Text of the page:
CISO Budget Challenge – a Risk based approach to Difficult Security Budget decisions

Updated: Apr 22

(by Christophe Foret & Tom Callaghan)


The current COVID-19 context is putting enormous pressure on companywide budgets including information security. Many of us have already made quick decisions to safeguard our colleagues, keep operations running while preserving cashflow and reducing costs in the short term. Our instinct in this type of situation will be to engage our system 1’(1) fast thinking, about 200.000 year old reptilian mind by default: when in danger, we don't think twice and make rapid decisions.

Thinking, Fast and Slow: system 1 and 2(1)


We now need to address the medium term and consider what actions should be taken to maintain the appropriate level of IT Security while optimising our 2020/2021 budgets. This is when we need our ‘system 2’(1) slow thinking, which is more time consuming but less prone error. This is our capability to put things into perspective and look for hard facts to improve our understanding of a given situation and improve our decisions.

While most of us have been confined to our homes to be safer, IT environments have become more exposed to cyber incidents due to increased remote working combined with an increase in threats. CISO’s must be asking themselves which 2020 activities should be resumed? Which should be accelerated? Which can safely be stopped to contribute to the savings their organisation so badly needs.

How to maintain the appropriate level of IT Security while optimising our 2020/2021 budgets?


The challenge in making these tough calls is finding balance. Balance between relying too heavily on intuition and experience on one hand and over thinking threats, vulnerabilities, and every other aspect of your InfoSec strategy on the other.

To help with these decisions we believe your organisation needs to take a fresh look at the risks it is most exposed to. Information Security impacts the entire business and the CISO/CRO should engage all of the organisation leadership to agree the types of cyber and operational risks it is exposed to and how to treat them.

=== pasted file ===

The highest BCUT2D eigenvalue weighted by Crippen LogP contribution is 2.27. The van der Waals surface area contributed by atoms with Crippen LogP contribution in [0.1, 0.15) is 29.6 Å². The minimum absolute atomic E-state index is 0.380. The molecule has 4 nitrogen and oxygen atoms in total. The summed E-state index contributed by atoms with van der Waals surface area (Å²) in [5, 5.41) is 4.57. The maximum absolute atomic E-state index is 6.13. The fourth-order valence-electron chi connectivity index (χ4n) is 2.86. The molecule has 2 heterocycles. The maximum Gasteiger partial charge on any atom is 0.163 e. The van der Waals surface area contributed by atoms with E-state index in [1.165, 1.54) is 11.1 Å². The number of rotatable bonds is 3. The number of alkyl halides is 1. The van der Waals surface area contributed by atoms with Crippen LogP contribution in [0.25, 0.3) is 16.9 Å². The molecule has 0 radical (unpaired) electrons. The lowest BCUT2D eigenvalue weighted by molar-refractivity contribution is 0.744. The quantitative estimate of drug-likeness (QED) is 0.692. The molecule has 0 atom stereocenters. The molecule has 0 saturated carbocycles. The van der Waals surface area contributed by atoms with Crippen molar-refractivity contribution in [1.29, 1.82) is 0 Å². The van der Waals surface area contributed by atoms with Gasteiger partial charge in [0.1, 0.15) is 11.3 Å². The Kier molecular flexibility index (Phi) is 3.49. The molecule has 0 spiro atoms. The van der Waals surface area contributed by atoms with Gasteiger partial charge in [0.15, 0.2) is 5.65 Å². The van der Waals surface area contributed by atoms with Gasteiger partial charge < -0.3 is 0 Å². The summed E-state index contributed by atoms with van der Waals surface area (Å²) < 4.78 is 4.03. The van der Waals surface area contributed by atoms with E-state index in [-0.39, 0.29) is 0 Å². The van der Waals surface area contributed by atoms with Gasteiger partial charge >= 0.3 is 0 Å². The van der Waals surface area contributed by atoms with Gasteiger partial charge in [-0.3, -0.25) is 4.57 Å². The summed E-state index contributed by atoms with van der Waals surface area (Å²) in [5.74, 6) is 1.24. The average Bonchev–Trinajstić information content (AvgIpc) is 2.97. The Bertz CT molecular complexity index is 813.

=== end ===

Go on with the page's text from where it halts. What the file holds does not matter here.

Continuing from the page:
Ordinal scales and red/amber/green heatmaps are often misleading


Traditional risk assessments using ordinal scales and producing red/amber/green heatmaps are often misleading when having discussions with business leadership. In fact, rather than helping decision making they can introduce confusion and lead to incorrect understanding.

Scientific evidence (2) backs this up and ISO 27005 (3) documents this shortcoming. What is needed is a defendable, more objective financial measure of Cyber risk.

You have more data and statistics require less data than you think


Intuition leads most people to assume that quantifying cyber risk requires lots of data, expertise and time which your organisation lacks in this time of crisis. Think again - scientific research (4) demonstrates that less data is needed than you think, and a little effort from a few key stakeholders can greatly improve risk assessments, and provide a degree of precision which vastly improves decision making. Equipped with an objective list of top cyber risks, an executive team can decide which risk scenarios need to be stopped, treated or transferred. The business leadership can also decide which information security investments are immediately required versus which may be deferred or cancelled altogether.

Not convinced yet? We at C-Risk are confident we can change your mind in less than 2 hours - so confident that our initial cyber risk quantification awareness course is available free of charge.

If you are convinced but unsure how to start, C-Risk will be happy to perform a ‘remote working’ risk scenario analysis and rapid quantification using FAIR framework, also free of charge.

(1) Thinking, Fast and Slow - Daniel Kahneman 2011

(2) Problems with scoring methods and ordinal scales in risk assessment – 2010 D. Hubbard & D. Evans (IBM J. RES. & DEV. VOL. 54 NO. 3 PAPER 2 – May 2010)

(3) ISO 27005:2018 Section 8.3 and Annex E.2

(4) Superforecasting – the Art and Science of Prediction by Philip Tetlock and Dan Gardner - 2015



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